China blames US for trade frictions
Posted on 04/25/20 7:45 PM
US President Donald Trump has tweeted China will take down trade barriers amid tit-for-tat tariffs.China has stepped up its attacks on the Trump administration over billions of dollars worth of threatened tariffs, saying Washington is to blame for trade frictions and it’s impossible to negotiate under “current circumstances”.
The comments come after US President Donald Trump on Sunday predicted China would take down its trade barriers, and expressed optimism that both sides could resolve the issue through talks.
Chinese state researchers and media talked down the likely impact of US trade measures on the world’s second largest economy and described the Trump administration’s posturing on trade as the product of an “anxiety disorder”.
“Under the current circumstances, both sides even more cannot have talks on these issues,” Chinese Foreign Ministry spokesman Geng Shuang told reporters at a regular news briefing on Monday.
“The United States with one hand wields the threat of sanctions, and at the same time says they are willing to talk. I’m not sure who the United States is putting on this act for,” Geng said.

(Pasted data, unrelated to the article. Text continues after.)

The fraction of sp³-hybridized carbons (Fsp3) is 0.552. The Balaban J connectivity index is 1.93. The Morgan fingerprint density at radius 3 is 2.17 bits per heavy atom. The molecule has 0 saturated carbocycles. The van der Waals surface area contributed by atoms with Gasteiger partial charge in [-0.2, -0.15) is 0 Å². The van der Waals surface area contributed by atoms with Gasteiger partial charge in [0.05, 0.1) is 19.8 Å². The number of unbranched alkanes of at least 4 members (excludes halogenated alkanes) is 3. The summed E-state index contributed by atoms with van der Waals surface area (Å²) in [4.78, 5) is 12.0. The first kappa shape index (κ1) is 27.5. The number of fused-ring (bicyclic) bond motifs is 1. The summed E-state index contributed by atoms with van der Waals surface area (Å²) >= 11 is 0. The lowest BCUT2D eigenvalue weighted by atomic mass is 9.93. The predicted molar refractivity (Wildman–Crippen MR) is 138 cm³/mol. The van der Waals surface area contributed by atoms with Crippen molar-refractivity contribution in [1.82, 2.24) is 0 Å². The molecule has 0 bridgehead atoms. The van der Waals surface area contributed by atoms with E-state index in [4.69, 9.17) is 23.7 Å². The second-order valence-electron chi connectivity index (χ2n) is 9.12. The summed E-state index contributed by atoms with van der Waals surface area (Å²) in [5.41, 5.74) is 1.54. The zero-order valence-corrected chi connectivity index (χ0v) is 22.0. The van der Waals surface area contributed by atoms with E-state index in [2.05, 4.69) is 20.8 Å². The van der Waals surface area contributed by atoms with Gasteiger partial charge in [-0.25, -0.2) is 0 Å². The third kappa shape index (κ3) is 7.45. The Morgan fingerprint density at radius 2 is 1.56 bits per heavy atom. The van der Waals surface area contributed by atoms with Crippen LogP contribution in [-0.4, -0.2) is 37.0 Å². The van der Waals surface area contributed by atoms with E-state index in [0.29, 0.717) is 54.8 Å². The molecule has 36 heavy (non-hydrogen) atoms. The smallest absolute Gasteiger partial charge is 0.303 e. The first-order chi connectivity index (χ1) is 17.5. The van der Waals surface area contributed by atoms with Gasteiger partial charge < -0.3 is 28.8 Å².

The trade frictions were “entirely at the provocation of the United States”, he added.
Beijing did not want to fight a trade war, but was not afraid of one, Vice Commerce Minister Qian Keming said at the Boao Forum for Asia in the southern province of Hainan.
The US move last week to threaten China with tariffs on $US50 billion in Chinese goods was aimed at forcing Beijing to address what Washington says is deeply entrenched theft of US intellectual property and forced technology transfer from US companies.
Chinese officials deny such charges, and responded within hours of Trump’s announcement of tariffs with their own proposed commensurate duties. The move prompted Trump to threaten duties on an additional $US100 billion in tariffs on Chinese goods.
None of the measures have yet gone into effect, offering some hope for compromise and a watering down of the proposals even as both sides’ rhetoric grows more strident.
Zhang Yuyan, a researcher at the Chinese Academy of Social Sciences, a government think-tank, said China was unlikely to sell off its holdings of US Treasury bonds as a tactic in the trade dispute.
China is evaluating the potential impact of a gradual yuan depreciation as a tool in the trade dispute, Bloomberg News reported on Monday, though it said the analysis doesn’t mean officials will carry out the move.